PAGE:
The sentiment of many a graduation speech and pop song — it’s cliché because it’s true: Time is all we’ve got.
In education, as in life, it feels as if there is never enough time to accomplish all that we hope to do. There are only so many days, so many hours. This limited time can be aggressively disheartening (like my recent self-loathing about not keeping up with my gym routine) or, if we choose to see it this way, can be energizing and rewarding.
Put Heart-Time on Your Side
The main message, which I believe I first heard from Carmen Fariña the former Deputy Chancellor of New York City Schools, is that we show what we value by how much time we give to things.
I, apparently, value reality TV an awful lot. I’m pausing on that one a second.
I also seem to value writing a great deal and connecting in social media – I spend hours and hours in front of screens. Here is the thing, though, what my heart says I value the most is my family.
Which brings me to my point. It is critical that we look for disconnects between what we value and how much time we spend on it: in our classrooms, schools, and in life. For example, if I reflect, I see a disconnect between my heart-value for “family time” and my actual-hours-value.
The first step to taking action is recognizing the problem. Seeing this (it’s more than a bit embarrassing, actually), I can make efforts to change it — to align things back with my heart-values. For instance, in recent weeks I’ve made it a point to work later at night, to have more impromptu dance parties with my children, and read together more. It’s still not to the point I want it to be, but I am more aware. I am trying to align what I give time to, to what I value.
Same goes for our schools. We say we value student independence; but often we are surprised when we look up at the clock and nearly an entire period has flown by and we’ve been talking the whole time. Or we say we value learning together with colleagues, but a faculty meeting is spent looking up at a screen and listening to one person – instead of learning from one another. Or we say we value student voices and then are happy to see our walls full of student writing, charting, and art projects. Looking for the heart-value vs. actual-hours-value is not always scary, it’s sometimes reaffirming. It is important however.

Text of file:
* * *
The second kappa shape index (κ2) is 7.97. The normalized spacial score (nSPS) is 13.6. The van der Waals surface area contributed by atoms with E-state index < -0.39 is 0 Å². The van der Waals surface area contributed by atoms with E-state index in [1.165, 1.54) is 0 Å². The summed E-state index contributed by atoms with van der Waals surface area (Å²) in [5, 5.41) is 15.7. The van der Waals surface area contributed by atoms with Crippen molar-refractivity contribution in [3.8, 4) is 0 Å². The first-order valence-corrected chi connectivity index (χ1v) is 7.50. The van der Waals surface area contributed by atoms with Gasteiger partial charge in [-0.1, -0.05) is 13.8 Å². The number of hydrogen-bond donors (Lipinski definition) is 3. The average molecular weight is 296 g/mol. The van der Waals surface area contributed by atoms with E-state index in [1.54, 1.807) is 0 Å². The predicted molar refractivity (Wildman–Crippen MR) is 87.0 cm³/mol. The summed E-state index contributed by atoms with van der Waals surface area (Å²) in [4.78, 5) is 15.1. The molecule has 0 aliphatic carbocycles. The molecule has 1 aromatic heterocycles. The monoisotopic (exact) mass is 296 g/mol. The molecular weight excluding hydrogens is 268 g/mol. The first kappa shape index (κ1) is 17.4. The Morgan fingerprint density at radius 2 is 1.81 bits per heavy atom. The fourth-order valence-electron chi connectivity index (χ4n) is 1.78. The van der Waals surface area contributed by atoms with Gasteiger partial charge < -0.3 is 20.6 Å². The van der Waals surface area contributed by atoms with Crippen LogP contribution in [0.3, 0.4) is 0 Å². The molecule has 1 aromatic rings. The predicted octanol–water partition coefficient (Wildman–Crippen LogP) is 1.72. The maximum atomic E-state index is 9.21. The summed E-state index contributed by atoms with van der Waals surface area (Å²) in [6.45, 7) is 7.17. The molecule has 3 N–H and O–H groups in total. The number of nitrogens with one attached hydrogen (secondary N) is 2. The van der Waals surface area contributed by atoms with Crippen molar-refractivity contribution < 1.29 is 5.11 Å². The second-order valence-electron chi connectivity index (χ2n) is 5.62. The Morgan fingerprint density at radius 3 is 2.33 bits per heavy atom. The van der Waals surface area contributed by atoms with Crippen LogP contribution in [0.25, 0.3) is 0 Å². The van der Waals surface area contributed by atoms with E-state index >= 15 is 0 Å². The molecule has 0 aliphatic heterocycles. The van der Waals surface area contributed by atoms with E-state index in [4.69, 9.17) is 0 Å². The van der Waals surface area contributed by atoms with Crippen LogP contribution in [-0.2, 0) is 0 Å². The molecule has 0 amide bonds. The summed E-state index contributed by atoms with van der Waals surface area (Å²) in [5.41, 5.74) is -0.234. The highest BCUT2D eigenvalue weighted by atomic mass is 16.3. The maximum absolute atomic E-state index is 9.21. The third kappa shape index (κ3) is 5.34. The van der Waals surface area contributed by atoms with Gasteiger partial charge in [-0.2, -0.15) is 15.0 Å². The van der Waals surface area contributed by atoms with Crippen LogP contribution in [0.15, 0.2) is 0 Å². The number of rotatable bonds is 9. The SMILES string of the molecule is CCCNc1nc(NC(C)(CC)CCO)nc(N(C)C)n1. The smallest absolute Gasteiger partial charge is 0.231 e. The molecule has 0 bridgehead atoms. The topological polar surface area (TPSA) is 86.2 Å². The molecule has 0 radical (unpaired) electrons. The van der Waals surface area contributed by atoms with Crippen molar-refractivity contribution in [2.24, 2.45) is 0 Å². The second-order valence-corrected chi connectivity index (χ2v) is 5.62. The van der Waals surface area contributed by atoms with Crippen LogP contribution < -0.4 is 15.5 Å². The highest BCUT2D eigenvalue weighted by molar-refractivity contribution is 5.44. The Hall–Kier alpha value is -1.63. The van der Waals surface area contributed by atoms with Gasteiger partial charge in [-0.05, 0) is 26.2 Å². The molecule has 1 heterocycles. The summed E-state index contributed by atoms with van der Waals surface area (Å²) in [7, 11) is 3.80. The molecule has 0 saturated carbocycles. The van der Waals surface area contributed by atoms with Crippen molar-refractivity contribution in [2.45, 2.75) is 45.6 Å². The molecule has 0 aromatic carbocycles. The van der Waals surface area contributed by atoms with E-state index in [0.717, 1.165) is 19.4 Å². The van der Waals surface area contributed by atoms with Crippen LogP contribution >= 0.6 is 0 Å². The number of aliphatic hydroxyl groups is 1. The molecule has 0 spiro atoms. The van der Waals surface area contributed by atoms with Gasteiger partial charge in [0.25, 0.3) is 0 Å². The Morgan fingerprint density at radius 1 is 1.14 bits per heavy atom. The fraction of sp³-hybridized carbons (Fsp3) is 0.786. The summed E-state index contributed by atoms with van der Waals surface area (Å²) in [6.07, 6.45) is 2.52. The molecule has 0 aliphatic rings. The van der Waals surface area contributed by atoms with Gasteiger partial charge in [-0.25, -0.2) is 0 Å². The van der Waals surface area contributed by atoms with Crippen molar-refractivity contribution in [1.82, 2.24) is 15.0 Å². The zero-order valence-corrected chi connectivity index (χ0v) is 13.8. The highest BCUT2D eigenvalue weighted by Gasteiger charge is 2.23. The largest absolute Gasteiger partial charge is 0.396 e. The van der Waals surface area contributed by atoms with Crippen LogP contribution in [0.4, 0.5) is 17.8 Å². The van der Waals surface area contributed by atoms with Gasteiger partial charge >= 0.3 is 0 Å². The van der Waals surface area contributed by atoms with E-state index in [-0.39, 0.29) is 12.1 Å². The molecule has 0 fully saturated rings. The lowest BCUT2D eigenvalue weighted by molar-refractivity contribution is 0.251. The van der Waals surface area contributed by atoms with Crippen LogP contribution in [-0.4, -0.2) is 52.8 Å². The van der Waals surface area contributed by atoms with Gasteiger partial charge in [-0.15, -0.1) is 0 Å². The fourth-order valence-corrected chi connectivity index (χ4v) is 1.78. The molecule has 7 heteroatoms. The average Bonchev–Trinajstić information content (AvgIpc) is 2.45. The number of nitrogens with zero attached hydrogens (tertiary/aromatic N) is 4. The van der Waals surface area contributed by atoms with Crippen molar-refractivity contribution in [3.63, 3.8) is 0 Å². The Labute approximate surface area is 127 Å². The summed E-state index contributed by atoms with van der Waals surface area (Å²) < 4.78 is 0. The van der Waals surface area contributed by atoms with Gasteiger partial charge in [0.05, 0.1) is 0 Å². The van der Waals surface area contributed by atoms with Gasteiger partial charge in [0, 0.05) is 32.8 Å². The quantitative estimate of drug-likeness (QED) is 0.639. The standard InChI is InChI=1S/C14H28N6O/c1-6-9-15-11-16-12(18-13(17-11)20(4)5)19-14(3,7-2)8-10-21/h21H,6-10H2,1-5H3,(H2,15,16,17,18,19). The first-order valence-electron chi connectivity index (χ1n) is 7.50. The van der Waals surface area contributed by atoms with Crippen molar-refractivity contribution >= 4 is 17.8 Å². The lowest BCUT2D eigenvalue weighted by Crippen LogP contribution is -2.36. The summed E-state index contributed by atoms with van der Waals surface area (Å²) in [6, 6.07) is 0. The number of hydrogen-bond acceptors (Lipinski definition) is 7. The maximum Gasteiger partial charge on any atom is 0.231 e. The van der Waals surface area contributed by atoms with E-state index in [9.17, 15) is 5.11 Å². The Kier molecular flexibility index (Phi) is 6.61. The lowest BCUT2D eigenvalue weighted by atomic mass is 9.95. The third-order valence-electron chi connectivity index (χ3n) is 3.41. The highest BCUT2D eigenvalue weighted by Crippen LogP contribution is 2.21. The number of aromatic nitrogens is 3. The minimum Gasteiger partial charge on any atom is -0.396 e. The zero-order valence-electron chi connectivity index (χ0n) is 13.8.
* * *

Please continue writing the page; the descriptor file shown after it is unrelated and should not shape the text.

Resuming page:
Reflecting on Heart–Time in Our Schools
I’m curious what your “heart-time” vs. “actual-hours-time” disconnects are. And more importantly, what you will do (or are doing) to address them.
Here are some heart vs. actual-hours areas I value and want to think more about as the school year begins, I’d love to hear of others you would add to this list and where you stand:
- Time for students to practice. Listening to instruction is necessary, but the hands-on time is most important. You learn to do things by doing them.
- Time for adults to practice: own reading, own writing, our teaching together. Yes, talking “shop,” but also practicing our own literate, mathematical, scientific, historical, artistic lives together. This is making me realize that I need some hands-on math time, for instance, not just being stuck in my “literacy” mind.
- Time to make mistakes, to value errors, to problem solve.
- Time for students to talk.
- Last night’s #engchat twitter discussion (archive here) has me thinking a lot about time for building community – not just at the start of the year, but throughout. Not letting data, scores, objective, get in the way of connecting.
We cannot make more hours in the day. But we can choose to give more time to some things and less to others. Is that easy? Heck no! (I’m finalizing this blog right now as a matter of fact, but the kids are eating next to me… so that kind of counts. Right?) But awareness is that first step.
Now if you excuse me, I have to shut this computer off and go turn on the radio. A dance party is waiting.